Melbourne-based social marketing startup Tiger Pistol, which existed primarily as a DIY platform for small businesses, has launched a Do It For You package, making it the first platform in the world to help small businesses with a full social marketing suite that includes organic, advertising and reputation management. Tiger Pistol, which is global preferred marketing developer for Facebook, will use its recommendation platform to power the service, identifying not just what to post and when to post it, but how to build campaigns that deliver results. The service is still marketed at small businesses, with Do It For You packages starting from $249 a month. The change came about after it became evident a much larger number of its customers wanted more help than a DIY option. Through the Do It For You packages, a Tiger Pistol social expert will manage a customer’s reputation across Facebook, Google+, Twitter, Instagram, Yelp, Trip Advisor, LinkedIn, Urbanspoon, Pinterest, Foursquare and Yellow Pages. The new service is an extension of the Tiger Pistol Do It Yourself packages that launched late last year. Cofounder and CEO Steve Hibberd says that Tiger Pistol is still technology-driven. “We provide this level of service at such low pricing due to the efficiency we get from our technology, especially our patent pending recommendation engine that drives what we do for customers across content and advertising,” Hibberd says. “Our social experts don't have to spend hours on strategy or reinventing the wheel, the activity is guided by a deep understanding of our customers coupled with real time data.” Hibberd says that “this semi-automation is the key to success in the small business space” by using both a super simple software and an efficient service layer. “We can still have infinite opportunity to scale while our customers receive great results.” Hibberd says no other product on the market gave small businesses the power to conduct sophisticated advertising campaigns. “Others focus on content posts whose organic reach is rapidly declining or, at best, promote posts using real cash to generate a few more likes and comments which are generally wireless,” he says. “Social ad platforms are great for experienced marketers but very few small businesses have the time or experience to do that, so they need help. “Reputation management is the other key pain for small business...90% aren't aware of the online reviews around their business, yet 79% of consumers trust online reviews as much as a personal recommendation. “People are talking about their buying experiences across a variety of social channels every day, small business operators simply don't have enough time to be across this, so Tiger Pistol wraps this up in a single, simple package.” Tiger Pistol, announced in October last year that it had closed a $1 million round of funding from the $6m local venture fund Rampersand.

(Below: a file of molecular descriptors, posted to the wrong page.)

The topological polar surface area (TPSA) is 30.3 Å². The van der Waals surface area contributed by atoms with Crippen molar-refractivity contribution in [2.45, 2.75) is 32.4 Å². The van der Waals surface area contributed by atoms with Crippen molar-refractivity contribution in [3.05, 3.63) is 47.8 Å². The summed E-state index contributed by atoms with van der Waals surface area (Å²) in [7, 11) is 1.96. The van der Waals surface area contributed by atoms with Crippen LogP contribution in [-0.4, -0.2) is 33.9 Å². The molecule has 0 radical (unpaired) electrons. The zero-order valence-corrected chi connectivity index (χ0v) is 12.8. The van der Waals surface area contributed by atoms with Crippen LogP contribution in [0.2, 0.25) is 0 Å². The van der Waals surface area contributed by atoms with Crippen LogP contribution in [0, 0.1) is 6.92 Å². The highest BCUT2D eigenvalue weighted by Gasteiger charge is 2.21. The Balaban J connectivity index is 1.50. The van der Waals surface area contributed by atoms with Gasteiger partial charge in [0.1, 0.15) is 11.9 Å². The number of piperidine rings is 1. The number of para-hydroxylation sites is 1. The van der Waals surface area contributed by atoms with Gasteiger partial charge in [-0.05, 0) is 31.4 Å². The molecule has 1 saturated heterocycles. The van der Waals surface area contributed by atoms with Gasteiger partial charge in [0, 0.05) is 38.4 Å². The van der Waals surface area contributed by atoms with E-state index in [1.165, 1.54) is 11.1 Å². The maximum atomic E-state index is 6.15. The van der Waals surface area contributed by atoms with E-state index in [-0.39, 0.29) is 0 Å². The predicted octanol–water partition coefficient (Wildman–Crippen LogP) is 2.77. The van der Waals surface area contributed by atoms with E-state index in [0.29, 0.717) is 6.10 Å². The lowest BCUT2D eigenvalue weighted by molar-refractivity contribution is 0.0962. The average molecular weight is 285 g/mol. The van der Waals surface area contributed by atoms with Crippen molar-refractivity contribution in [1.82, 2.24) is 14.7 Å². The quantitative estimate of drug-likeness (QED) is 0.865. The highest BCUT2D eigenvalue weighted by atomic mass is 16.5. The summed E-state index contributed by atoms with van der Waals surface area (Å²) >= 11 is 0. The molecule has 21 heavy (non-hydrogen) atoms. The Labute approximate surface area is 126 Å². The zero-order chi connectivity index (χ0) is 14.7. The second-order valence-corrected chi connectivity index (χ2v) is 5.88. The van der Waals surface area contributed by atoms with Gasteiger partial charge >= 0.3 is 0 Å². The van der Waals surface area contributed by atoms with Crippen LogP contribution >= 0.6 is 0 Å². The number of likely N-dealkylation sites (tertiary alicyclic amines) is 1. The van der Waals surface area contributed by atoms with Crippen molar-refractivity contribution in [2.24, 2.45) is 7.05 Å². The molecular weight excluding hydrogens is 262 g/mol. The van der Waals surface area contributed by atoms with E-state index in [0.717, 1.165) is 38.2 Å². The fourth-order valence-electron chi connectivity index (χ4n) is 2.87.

Go Girl Go for IT, a free upcoming event for high school girls from years 8 to 11 organised by the Victorian ICT for Women Network, aims to encourage girls to consider a career in the tech industry. This year’s event, to be held at Deakin University’s Burwood campus, is set to attract 1500 girls from 54 schools across the state, including some from as far away as the regional city of Wodonga. Go Girl Go for IT communications team lead Sara Ogston told StartupSmart the 2014 theme is about changing perceptions about a career in IT. “The big theme for the event is ‘IT is it’, it’s about talking through the opportunities in the sector,” Ogston says. “It’s about getting away from the stigma around IT and making sure girls understand IT is no longer just about sitting at a computer all day or plugging in cables in a server room – it can be a really creative career. “IT and ICT can be intimidating. The big thing is we want to open up these girls’ eyes to how there’s also a lot of opportunities in it.” Go Girl Go for IT co-director and the head of cloud practice service optimisation at Telstra, Irene Evgeniadis, told StartupSmart the event is about showcasing the variety and diverse opportunities available to women who want to study or work in IT. “We do this by having industry speakers and sponsors (corporate, educational and government) who give the girls with a glimpse into the excitement, opportunities and career satisfaction that IT can provide,” Evgeniadis says. “Our past surveys have clearly shown us a rise in the number of girls wanting to consider a career in IT, after attending our Go Girl, Go for IT event.” The event begins at 9.30am with a keynote speech by 2014 patron and Twitter Australia managing director Karen Stocks. The students will then break up into five streams, where they will hear from a range of leading women from the tech industry. Speakers include NAB senior digital strategist Tammy Barlow, York Butter Factory’s Richenda Vermeulen, Telstra’s Anne Libel, ANZ’s Krish Beresford, and Krishna Nair from Deloitte, among many others. Following the group sessions, a trade fair will allow the students to ask questions. Meanwhile, a Facebook page has also been created allowing the conversations to continue online. Gender inequality has long been an issue for the tech sector, with the number of young women choosing to study tech-related subjects at a tertiary level declining over recent years. It is an issue that has come under increasing scrutiny in recent months, with a string of tech giants including Google and LinkedIn admitting they have serious problems in terms of gender equality. In the case of Google, just 30% of its workforce are women.